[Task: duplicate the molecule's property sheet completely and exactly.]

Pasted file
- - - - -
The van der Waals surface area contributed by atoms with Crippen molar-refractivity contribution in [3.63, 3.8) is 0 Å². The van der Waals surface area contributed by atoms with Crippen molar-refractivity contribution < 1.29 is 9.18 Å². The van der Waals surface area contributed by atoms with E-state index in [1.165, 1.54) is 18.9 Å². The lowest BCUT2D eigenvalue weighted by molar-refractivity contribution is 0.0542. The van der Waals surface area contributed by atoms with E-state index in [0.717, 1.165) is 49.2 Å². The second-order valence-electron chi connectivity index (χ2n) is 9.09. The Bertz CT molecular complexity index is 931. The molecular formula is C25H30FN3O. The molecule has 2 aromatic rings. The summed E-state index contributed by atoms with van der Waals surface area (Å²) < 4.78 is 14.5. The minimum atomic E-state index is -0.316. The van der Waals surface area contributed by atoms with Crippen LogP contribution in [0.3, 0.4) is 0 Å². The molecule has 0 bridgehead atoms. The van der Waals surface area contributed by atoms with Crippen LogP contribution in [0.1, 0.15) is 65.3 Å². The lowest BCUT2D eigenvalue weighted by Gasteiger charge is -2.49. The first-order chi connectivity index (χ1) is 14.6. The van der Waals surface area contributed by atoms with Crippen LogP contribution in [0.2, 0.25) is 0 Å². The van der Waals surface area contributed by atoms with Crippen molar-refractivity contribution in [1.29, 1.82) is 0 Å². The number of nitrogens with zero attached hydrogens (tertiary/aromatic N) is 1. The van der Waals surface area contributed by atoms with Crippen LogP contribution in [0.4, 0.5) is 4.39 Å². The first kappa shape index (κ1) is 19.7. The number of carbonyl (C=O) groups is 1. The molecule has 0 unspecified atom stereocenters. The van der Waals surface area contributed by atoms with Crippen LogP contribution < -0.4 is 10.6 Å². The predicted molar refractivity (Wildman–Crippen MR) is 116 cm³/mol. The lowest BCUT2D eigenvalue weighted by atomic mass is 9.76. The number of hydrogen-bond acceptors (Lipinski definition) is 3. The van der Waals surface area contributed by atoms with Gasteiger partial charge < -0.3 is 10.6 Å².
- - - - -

The van der Waals surface area contributed by atoms with Crippen molar-refractivity contribution in [3.63, 3.8) is 0 Å². The van der Waals surface area contributed by atoms with Crippen molar-refractivity contribution < 1.29 is 9.18 Å². The van der Waals surface area contributed by atoms with E-state index in [1.165, 1.54) is 18.9 Å². The lowest BCUT2D eigenvalue weighted by molar-refractivity contribution is 0.0542. The van der Waals surface area contributed by atoms with E-state index in [0.717, 1.165) is 49.2 Å². The second-order valence-electron chi connectivity index (χ2n) is 9.09. The Bertz CT molecular complexity index is 931. The molecular formula is C25H30FN3O. The molecule has 2 aromatic rings. The summed E-state index contributed by atoms with van der Waals surface area (Å²) < 4.78 is 14.5. The minimum atomic E-state index is -0.316. The van der Waals surface area contributed by atoms with Crippen LogP contribution in [0.3, 0.4) is 0 Å². The molecule has 0 bridgehead atoms. The van der Waals surface area contributed by atoms with Crippen LogP contribution in [0.1, 0.15) is 65.3 Å². The lowest BCUT2D eigenvalue weighted by Gasteiger charge is -2.49. The first-order chi connectivity index (χ1) is 14.6. The van der Waals surface area contributed by atoms with Crippen LogP contribution in [0.2, 0.25) is 0 Å². The van der Waals surface area contributed by atoms with Crippen molar-refractivity contribution in [1.29, 1.82) is 0 Å². The number of nitrogens with zero attached hydrogens (tertiary/aromatic N) is 1. The van der Waals surface area contributed by atoms with Crippen LogP contribution in [0.4, 0.5) is 4.39 Å². The first kappa shape index (κ1) is 19.7. The number of carbonyl (C=O) groups is 1. The molecule has 0 unspecified atom stereocenters. The van der Waals surface area contributed by atoms with Crippen LogP contribution < -0.4 is 10.6 Å². The predicted molar refractivity (Wildman–Crippen MR) is 116 cm³/mol. The lowest BCUT2D eigenvalue weighted by atomic mass is 9.76. The number of hydrogen-bond acceptors (Lipinski definition) is 3. The van der Waals surface area contributed by atoms with Gasteiger partial charge < -0.3 is 10.6 Å².